indiana Prairie Farmer Logo

A glimpse of agriculture in Europe

Commentary: Here are observations made about European agriculture during a recent trip there.

Darrell Boone

May 2, 2024

3 Min Read
A wide lanscape view of a vineyard in Germany
SEEING SPECIALTY: One thing that is abundant in Europe is specialty crops. This vineyard is located on the Middle Rhine in Germany. Eileen Boone

Recently, my wife, Eileen, found a deal on a Viking Rhine River Cruise and talked me into what turned out to be a fascinating experience. But among snowcapped Alps, magnificent cathedrals, historic fortresses, canals and much more, the ag writer in me couldn’t help picking up a few impressions about agriculture and farmers in Switzerland, Germany, France and the Netherlands.

Here are just a few highlights.

Proposition, Swiss-style. Our tour started in Basel, Switzerland, where our guide said their government is more of a pure democracy than the U.S. One example: The whole country gets to vote on whether farmers can dehorn their cattle.

“What business is that of anyone except the farmer?” I asked. She replied that it’s an animal rights issue, but the federal government will have the final word, and she thinks it might ultimately side with the farmers.

What urban sprawl? On our excursion around Mannheim, Germany, we learned that the country has 83 million people squeezed into an area the size of Montana. Our guide said that while there’s a real housing crunch there, land use policy forbids using farmland for housing development. We heard more than once about typical apartments for a family being around 50 square meters, or about 540 square feet. That doesn’t allow much room to have friends over, so they eat out a lot.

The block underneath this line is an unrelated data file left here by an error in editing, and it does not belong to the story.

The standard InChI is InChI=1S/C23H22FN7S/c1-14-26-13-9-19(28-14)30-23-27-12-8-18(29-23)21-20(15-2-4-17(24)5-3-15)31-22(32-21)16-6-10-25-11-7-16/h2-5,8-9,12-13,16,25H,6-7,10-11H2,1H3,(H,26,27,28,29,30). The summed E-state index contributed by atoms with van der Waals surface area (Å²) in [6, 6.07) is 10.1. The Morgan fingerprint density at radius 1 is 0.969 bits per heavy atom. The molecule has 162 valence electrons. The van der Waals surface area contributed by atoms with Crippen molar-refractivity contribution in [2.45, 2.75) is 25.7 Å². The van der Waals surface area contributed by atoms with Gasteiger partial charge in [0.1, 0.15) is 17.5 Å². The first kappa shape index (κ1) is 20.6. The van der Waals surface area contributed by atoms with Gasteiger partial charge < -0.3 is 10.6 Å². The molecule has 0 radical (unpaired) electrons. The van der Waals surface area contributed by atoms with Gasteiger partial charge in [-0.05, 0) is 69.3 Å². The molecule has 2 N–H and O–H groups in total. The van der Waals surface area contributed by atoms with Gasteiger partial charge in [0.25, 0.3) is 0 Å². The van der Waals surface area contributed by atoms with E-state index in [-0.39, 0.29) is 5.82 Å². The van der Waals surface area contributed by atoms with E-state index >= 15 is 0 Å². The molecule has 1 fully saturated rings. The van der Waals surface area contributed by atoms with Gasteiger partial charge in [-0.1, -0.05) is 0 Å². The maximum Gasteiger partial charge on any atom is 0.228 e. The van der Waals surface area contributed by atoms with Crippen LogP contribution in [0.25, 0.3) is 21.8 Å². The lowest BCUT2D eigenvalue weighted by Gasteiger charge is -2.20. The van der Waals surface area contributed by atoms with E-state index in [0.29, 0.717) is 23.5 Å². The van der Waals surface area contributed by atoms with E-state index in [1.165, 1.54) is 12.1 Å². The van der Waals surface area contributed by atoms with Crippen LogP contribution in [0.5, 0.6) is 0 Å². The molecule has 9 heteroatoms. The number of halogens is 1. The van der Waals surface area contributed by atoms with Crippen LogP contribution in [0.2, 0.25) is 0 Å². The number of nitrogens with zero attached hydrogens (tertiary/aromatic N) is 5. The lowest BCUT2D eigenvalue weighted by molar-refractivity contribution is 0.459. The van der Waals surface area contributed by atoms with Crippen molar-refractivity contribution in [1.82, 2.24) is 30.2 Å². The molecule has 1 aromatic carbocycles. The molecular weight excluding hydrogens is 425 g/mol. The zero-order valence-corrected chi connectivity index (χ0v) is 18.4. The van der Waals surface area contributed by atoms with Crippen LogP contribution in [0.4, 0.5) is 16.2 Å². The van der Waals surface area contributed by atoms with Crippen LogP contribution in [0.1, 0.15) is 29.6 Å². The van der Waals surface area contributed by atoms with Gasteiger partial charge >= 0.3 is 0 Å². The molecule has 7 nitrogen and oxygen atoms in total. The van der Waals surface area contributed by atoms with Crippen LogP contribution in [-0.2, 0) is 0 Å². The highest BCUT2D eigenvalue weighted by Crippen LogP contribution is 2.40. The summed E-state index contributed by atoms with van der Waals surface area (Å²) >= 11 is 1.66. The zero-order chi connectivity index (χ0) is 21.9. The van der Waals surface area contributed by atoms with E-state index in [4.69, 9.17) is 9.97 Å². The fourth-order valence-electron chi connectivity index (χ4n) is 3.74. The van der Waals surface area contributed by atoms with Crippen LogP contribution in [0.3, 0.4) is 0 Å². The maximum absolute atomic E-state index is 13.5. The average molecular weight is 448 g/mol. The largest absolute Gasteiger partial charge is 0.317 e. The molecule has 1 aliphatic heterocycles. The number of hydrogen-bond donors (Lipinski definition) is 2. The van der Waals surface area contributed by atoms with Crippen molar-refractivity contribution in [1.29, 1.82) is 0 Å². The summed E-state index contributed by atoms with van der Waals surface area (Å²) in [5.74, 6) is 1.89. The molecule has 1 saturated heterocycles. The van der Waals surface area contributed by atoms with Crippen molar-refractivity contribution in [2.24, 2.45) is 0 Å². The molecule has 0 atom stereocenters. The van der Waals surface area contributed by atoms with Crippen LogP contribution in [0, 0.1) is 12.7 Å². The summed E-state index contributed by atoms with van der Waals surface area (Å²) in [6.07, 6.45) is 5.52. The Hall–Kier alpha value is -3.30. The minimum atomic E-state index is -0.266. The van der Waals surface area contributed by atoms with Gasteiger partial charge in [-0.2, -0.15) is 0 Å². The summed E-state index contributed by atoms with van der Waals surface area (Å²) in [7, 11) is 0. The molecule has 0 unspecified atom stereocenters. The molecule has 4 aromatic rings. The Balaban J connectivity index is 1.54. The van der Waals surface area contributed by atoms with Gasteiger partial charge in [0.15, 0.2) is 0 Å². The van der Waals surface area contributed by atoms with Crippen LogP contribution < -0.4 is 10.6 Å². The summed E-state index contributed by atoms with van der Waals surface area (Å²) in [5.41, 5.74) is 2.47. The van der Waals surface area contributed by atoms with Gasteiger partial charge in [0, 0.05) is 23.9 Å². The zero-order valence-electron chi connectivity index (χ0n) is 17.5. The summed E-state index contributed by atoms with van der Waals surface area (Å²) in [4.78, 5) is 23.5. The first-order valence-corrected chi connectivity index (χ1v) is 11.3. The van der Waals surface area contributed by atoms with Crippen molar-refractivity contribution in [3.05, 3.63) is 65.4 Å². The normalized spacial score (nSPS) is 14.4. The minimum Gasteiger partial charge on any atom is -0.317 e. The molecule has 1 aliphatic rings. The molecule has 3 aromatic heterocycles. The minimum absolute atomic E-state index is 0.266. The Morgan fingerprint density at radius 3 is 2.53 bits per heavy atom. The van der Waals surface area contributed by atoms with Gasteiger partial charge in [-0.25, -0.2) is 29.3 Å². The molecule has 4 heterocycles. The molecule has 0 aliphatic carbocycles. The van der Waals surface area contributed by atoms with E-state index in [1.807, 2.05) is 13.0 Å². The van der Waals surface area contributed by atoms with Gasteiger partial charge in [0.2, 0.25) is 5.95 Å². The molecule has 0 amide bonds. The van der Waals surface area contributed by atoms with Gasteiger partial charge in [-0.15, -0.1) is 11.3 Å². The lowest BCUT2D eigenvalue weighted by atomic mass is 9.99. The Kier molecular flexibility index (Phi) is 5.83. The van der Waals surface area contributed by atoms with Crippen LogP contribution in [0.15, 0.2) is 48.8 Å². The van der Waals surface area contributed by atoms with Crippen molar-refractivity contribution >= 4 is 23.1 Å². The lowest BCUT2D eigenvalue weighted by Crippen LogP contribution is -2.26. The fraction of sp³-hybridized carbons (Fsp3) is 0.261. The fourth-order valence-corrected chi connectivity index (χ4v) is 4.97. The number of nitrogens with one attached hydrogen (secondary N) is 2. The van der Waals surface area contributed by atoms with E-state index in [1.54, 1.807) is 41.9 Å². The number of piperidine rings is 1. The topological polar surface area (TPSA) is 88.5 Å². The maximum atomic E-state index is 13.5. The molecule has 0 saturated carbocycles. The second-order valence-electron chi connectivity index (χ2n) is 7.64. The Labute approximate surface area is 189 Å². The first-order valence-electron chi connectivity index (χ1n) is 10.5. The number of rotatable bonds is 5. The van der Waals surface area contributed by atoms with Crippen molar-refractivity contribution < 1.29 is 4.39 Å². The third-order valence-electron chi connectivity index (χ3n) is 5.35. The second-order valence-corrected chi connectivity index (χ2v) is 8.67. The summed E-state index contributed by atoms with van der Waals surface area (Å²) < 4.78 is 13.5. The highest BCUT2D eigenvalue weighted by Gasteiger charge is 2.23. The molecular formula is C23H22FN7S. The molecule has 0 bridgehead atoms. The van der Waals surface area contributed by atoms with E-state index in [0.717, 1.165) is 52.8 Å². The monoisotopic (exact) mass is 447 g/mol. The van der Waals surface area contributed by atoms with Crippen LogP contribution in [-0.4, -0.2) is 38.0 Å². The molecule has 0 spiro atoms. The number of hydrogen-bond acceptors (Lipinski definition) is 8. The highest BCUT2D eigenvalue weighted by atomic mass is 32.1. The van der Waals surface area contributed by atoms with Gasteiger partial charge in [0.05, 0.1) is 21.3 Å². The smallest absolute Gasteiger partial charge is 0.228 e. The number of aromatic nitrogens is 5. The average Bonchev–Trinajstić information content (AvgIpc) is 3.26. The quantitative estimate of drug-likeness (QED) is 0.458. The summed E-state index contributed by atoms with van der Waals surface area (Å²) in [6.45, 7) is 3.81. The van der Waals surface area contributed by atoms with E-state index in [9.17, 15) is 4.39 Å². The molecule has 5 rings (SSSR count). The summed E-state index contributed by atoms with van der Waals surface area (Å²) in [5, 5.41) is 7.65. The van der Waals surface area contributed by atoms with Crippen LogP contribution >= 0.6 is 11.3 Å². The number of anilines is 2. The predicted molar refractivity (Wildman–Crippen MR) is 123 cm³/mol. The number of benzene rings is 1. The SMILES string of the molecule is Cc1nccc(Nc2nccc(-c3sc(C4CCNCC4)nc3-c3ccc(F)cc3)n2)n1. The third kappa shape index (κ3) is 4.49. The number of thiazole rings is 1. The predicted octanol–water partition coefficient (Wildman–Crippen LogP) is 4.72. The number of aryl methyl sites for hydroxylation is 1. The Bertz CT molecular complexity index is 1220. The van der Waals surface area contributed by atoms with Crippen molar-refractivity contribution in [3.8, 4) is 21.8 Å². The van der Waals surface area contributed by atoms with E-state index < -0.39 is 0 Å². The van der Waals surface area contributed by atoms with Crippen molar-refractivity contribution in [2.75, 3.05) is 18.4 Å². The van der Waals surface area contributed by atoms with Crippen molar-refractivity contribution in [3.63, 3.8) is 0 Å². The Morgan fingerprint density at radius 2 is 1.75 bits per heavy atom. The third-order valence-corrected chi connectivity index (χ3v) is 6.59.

In the Netherlands, they’re planning to solve their housing issues by doing away with 40% of their farmland, which “will also help the environment by getting rid of lots of cows.”

Deere here. As our bus went through the German countryside, I was surprised by the number of John Deere tractors. We learned that Mannheim has a Deere factory that produces midsize tractors, like 5000 and 6000 series.

“The average German farm is 150 acres, so they don’t make the really big ones here,” our guide said. I did a little homework and found that many of those tractors find their way to the U.S.

A barge carrying cars and John Deere tractors

“What big teeth you have.” Mannheim is also near Germany’s Black Forest, land of Little Red Riding Hood. Our guide said their equivalent of our Department of Natural Resources had reintroduced wolves to the area a few years ago. Initially it went well, but soon the newbies developed a taste for lamb — surprise! — which has not gone over well with farmers. Also, wild boars are a problem in Germany and the Netherlands.

Tulips, anyone? Specialty crops appear to be big in Europe. Some highlights were white asparagus, which is apparently a delicacy in both Germany and France; tulips in the Netherlands; and lots of vineyards on the steep slopes bordering the Middle Rhine, where grapes get more sun.

Got milk! We saw a few of what appeared to be small, family-owned dairy farms in Germany. I never saw any cows, but the barns had “big marshmallow bales” around them and were surrounded by pastures, so I figured there had to be cows inside.

Had it! We were there during the farmer strikes in Europe. Our guide said it was due to the government cutting back a diesel subsidy, but as I read about it, there was a lot more to it. In a nutshell, sounds like they were beyond fed up with “government overreach.”

No Ram. In Cologne, Germany, our guide said that the population is so dense that having a car there is a hassle, pickups are unheard of, and almost everyone — as was the case in most places we visited — uses bicycles. He told his American visitors his dream was “to be able to drive a Dodge Ram down the Autobahn, just one time.”

About the Author(s)

Darrell Boone

Darrell Boone writes from Wabash, Ind.

Subscribe to receive top agriculture news
Be informed daily with these free e-newsletters

You May Also Like